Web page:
At Galvanize in the Golden Triangle, a different kind of newsroom is taking shape. Launched in June 2016, Denverite is an evolving online local news website with its own distinctive voice.
"It's been amazing and exciting and challenging and all the things you would expect it would be," says Dave Burdick, Denverite's founding editor, of the publication's first 18 months. "I think that we cover things in ways that are more intimate or approachable. People write to us with questions they want answered."
Denverite isn't completely reinventing the wheel, he adds. "We are what you expect from a local news operation. We're out talking to people in the neighborhoods."
The newsroom currently employs six full-time journalists who cover local news, government and politics, food, events and real estate development in their original reporting. One staffer sends a curated 7:20 a.m. newsletter prepared mostly the night before (and often full of self-deprecating humor); Denverite also has a 3:03 p.m. edition.
Denverite assistant editor Erica Meltzer in the field. The online publication tries new things but solid reporting remains the core of its local journalism. Photo by Denverite's Kevin J. Beaty.
Burdick has tweaked the coverage areas several times. "We're very lucky in that we got to build from zero and decide what we wanted to cover," he says. "At the beginning, we decided what our beats were going to be, and after a few months we had to make an adjustment."
Business coverage moved away from initial focus on startups and healthcare. "We didn't find audiences for those early on, so we adjusted to a more general business model," says Burdick.
Sports was another tough beat to crack; coverage ended in October 2017. "We moved away from it, because it is such a challenge," says Burdick. "The people who live in Denver don't always follow the same teams. More than half the people who live in Colorado weren't born in Colorado."
Burdick has an fitting background for the job. His career has included stints at the Huffington Post, Boulder Daily Camera, GOOD and the Denver Post. "I have a sort of weird alternating experience of online-only startup then print newsroom, then back to online-only," he says.
And he comes from a newspaper family: "Both parents are retired journalists."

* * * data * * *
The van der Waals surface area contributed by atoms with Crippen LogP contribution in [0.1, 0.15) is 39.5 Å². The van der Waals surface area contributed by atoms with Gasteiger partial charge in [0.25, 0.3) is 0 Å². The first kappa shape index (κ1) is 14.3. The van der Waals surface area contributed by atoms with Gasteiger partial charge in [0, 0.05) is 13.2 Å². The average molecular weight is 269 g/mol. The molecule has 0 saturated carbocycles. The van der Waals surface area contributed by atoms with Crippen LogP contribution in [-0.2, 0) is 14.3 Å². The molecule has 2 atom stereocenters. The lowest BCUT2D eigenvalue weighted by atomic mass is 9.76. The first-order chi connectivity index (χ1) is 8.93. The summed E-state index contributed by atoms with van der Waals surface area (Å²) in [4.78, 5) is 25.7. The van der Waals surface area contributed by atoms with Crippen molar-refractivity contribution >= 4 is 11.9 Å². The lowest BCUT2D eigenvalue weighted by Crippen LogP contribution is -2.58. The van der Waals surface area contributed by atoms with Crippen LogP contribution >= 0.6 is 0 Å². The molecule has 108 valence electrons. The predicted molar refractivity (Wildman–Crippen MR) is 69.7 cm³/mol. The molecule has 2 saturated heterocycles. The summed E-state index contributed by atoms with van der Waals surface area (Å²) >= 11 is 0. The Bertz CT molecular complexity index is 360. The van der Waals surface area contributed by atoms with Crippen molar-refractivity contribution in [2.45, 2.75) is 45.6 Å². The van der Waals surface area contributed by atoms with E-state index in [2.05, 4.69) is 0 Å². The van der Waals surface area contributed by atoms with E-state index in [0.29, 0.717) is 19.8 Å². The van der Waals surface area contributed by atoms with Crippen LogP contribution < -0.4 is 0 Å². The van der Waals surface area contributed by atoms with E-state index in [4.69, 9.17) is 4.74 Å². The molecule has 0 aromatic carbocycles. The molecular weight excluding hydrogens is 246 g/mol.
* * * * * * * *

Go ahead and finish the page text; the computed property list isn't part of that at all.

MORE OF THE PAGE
How is Denverite different than his experience at the Post? "I know how challenging it can be and what the responsibilities can feel like if you think you are the paper of record, and we don't have that. We have a bit more flexibility in what we're going to focus on."
But it's also different from the digital startups he worked for in the past. "It's different from HuffPost at the time I was there, which was really early 2008 and '09, it was a really small operation," says Burdick. "The editorial staff was less than 10 people. You were pretty much just sitting in your chair."
He says he sees Denverite hitting a sweet spot in the market that spans from policy wonks to news newbies. "Early on, we were writing a lot of political stuff, and we had people who were really plugged in, city employees who read all kinds of briefings and research, they would say to us, 'We love your stuff, because it's so approachable and kind of funny.' And then we had people who were first-time local news readers saying to us, 'I love your stuff because it's so comprehensive and I feel so much smarter after reading it.' We were hitting that middle place where it was helpful to people in two different ways."
Dave Burdick left the Denver Post to lead Denverite. "One of the best parts of this job is being able to try things that are a little adventurous," he says. Photo by Eric Peterson.
The site's core readership includes "early adopters who are big news hounds, and people who come in via social," says Burdick. An unexpected audience: "people who have never read local news before and are being converted."